Why are Aspergilli so different in their expression of secondary metabolites from section to section?

Jens Christian Frisvad (Invited author), Christian Rank (Invited author), Thomas Ostenfeld Larsen (Invited author)

    Research output: Contribution to conferenceConference abstract for conferenceResearchpeer-review

    98 Downloads (Pure)

    Abstract

    Introduction: Aspergillus and Penicillium (Eupenicillium) species are often occupying the same ecological niches and have a large number of secondary metabolites in common. Known mycotoxins and other secondary metabolites (SMs) are in common including aflavinins, aspergamides, asperphenamates, austins, carolic acids, chrysogines, citreoviridins, citrinins, cyclopiazonic acids, fumagillins, gliotoxins, griseofulvins, kojic acids, mycophenolic acid, 3-nitropropionic acid, ochratoxins, patulin, paxillins, penicillic acid, penicillins, penigequinolones, penitrems, pseurotins, roquefortines, secalonic acids, terreins, viridicatins, viridicatumtoxins, viriditoxins, xanthocillins, and xanthomegnins. Few SM biosynthetic families have only been found in either Aspergillus or Penicillium. The issue is being further complicated by the fact that some of these SMs are also found in phylogenetically completely different species. We have SM profiled nearly all known species in the two important genera, and we tried to see if there are any patterns in the different sections of Aspergillus. Methods The fungi were grown on CYA and YES media for 7 days at 25° C in darkness. Small agar plugs were extracted with EtOAc, CH2Cl2, MeOH (3:2:1) with 1 % HCOOH and after re-dissolving in MeOH and filtering, analyzed by gradient HPLC-DAD-MS. Results and discussion: The sections of Aspergillus could be subdivided into Aspergillus, Cremei, Nidulantes + Versicolores + Usti + Sparsi, Ochraceorosei, Flavipedes + Terrei + Cervini, Candidi, Fumigati, Clavati, Circumdati, Flavi, Nigri & Ornati. Each of these groups had a large number of characteristic SMs, but only few were in common between sections or section groups. Sterigmatocystin was found in four of these section groups, but also in completely unrelated fungi for example Bipolaris, Chaetomium, Humicola, & Podospora. On the other hand SMs such as the ochratoxins have only been found in Aspergillus and Penicillium so far, and the aflatoxins have only been found in Aspergillus. Within Aspergillus, which comprises 9 very different teleomorphs (Eurotium, Chaetosartorya, Emericella, Fennellia, Neosartorya, Neocarpenteles, Neopetromyces, Petromyces and Sclerocleista) there are also very large differences in actual SMs being produced in species in anyone section group. Nigri species produced citric acid, oxalic acid, ascorbic acid and gluconic acid, whereas Terrei species produced itaconic acid, terrein, and terreic acid, Flavi species kojic acid, Circumdati species penicillic acids and aspyrones, Fumigati species epoxysuccinic acids and fumigatins, Cremei species citraconic acids, Clavati species patulin. There were also analogous production of many other SMs, including fumifungins in Fumigati versus fumonisins in Nigri; gliotoxin in Fumigati, acetylaranotin in Terrei, aspirochlorine in Flavi, emestrin in Nidulantes; territrems in Terrei versus pyripyropens in Fumigati; novofumigatonin in Fumigati versus terretonins in Terrei and austins in Nidulantes and Versicolores; in some sections optical antipodes were produced: (-)-versicolamide in Versicolores and (+)-versicolamide in Circumdati 1; aszonalenins are produced in Flavipedes etc., but apparently both aszonalenins and epi-aszonalenins are produced in Fumigati2,3. There were, however, examples of the same SM being produced by species in different sections (Fig. 1, Fig. 2). Aspergillic acids and ochratoxins have been found in Flavi and Circumdati, pseurotins have been found in Fumigati and Clavati , kojic acid + aflatoxins have been found in few Nidulantes but many Flavi species; cyclopiazonic acid has been found Flavi and Fumigati, physcion in section Aspergillus and Cremei, citrinin in Terrei and Flavipedes, Conclusions: There are remarkably few identical SMs being produced in different sections of Aspergillus. • The same SM may occur in widely different fungi, so either the biosyntheses have been reinvented or occur due to horizontal gene cluster transfer (maybe guided by niche construction) • Within closely related species, vertical gene cluster transfer seems very probable • Aspergillus species in different sections produce analogous solutions to the same biological problems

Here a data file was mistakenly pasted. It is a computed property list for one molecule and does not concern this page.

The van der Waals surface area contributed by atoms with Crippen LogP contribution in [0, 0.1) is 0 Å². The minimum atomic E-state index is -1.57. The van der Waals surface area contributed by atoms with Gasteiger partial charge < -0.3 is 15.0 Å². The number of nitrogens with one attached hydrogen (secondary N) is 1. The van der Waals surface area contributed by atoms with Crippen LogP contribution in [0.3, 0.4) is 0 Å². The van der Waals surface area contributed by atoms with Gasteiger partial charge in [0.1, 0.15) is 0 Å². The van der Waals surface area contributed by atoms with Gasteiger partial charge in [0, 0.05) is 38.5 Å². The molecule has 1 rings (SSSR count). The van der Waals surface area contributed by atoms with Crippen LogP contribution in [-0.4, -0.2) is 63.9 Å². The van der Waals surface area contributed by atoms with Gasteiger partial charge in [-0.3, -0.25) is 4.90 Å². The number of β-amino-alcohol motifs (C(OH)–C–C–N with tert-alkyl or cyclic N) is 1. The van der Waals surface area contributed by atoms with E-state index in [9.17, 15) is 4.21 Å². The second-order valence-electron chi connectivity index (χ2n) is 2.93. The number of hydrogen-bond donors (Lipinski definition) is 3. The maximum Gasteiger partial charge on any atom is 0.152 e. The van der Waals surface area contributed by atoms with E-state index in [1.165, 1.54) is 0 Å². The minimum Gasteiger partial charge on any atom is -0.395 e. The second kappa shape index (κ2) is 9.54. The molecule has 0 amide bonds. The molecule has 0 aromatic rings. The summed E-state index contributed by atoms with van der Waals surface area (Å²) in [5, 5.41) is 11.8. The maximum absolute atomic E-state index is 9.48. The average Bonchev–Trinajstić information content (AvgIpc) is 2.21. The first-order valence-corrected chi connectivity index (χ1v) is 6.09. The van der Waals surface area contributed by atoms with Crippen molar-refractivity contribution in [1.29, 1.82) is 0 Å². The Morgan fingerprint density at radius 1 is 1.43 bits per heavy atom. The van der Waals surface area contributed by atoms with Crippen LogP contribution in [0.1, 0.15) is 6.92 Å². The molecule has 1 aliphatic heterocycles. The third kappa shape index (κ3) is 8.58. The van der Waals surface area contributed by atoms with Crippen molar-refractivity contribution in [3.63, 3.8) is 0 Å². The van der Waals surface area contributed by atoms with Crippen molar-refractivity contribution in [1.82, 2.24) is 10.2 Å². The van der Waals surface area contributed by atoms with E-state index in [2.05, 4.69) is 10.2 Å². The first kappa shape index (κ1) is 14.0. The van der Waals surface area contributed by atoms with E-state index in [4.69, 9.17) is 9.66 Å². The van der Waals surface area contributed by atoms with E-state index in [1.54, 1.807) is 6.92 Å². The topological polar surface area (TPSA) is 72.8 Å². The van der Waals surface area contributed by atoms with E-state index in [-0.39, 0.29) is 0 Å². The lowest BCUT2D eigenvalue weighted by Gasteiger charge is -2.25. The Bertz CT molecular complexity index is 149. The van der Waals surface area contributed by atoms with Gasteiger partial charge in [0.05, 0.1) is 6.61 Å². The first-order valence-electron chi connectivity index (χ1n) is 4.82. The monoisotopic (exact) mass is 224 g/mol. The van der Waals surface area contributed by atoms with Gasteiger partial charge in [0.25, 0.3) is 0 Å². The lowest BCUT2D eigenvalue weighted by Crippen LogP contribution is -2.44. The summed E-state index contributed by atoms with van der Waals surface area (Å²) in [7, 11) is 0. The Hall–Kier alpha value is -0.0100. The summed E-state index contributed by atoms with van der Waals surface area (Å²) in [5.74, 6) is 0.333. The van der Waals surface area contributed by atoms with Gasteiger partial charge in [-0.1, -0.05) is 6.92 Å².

Original languageEnglish
    Publication date2011
    Publication statusPublished - 2011
    Event26th Fungal Genetics Conference - Pacific Grove, CA, United States
    Duration: 15 Mar 201120 Mar 2011
    Conference number: 26
    http://www.fgsc.net/26thFGC/
    http://www.fgsc.net/26thFGC/

    Conference

    Conference26th Fungal Genetics Conference
    Number26
    CountryUnited States
    CityPacific Grove, CA
    Period15/03/201120/03/2011
    Internet address

    Bibliographical note

    Invited lecture from poster abstract

    Cite this

    Frisvad, J. C., Rank, C., & Larsen, T. O. (2011). Why are Aspergilli so different in their expression of secondary metabolites from section to section?. Abstract from 26th Fungal Genetics Conference, Pacific Grove, CA, United States.